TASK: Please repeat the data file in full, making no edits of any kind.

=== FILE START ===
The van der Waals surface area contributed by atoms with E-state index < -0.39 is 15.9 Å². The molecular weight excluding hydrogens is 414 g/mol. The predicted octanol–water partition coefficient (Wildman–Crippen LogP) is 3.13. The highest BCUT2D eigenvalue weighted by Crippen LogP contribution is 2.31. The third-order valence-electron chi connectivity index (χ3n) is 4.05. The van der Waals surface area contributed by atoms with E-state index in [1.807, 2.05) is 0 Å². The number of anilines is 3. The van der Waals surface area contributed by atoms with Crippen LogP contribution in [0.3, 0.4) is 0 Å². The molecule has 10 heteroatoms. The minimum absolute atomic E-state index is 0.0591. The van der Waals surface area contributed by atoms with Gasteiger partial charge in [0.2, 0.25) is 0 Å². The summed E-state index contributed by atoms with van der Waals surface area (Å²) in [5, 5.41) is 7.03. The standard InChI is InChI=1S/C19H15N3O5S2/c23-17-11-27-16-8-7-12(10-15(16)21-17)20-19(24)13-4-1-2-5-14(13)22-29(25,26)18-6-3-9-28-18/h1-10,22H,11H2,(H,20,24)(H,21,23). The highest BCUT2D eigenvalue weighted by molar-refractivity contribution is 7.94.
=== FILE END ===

The van der Waals surface area contributed by atoms with E-state index < -0.39 is 15.9 Å². The molecular weight excluding hydrogens is 414 g/mol. The predicted octanol–water partition coefficient (Wildman–Crippen LogP) is 3.13. The highest BCUT2D eigenvalue weighted by Crippen LogP contribution is 2.31. The third-order valence-electron chi connectivity index (χ3n) is 4.05. The van der Waals surface area contributed by atoms with E-state index in [1.807, 2.05) is 0 Å². The number of anilines is 3. The van der Waals surface area contributed by atoms with Crippen LogP contribution in [0.3, 0.4) is 0 Å². The molecule has 10 heteroatoms. The minimum absolute atomic E-state index is 0.0591. The van der Waals surface area contributed by atoms with Gasteiger partial charge in [0.2, 0.25) is 0 Å². The summed E-state index contributed by atoms with van der Waals surface area (Å²) in [5, 5.41) is 7.03. The standard InChI is InChI=1S/C19H15N3O5S2/c23-17-11-27-16-8-7-12(10-15(16)21-17)20-19(24)13-4-1-2-5-14(13)22-29(25,26)18-6-3-9-28-18/h1-10,22H,11H2,(H,20,24)(H,21,23). The highest BCUT2D eigenvalue weighted by molar-refractivity contribution is 7.94.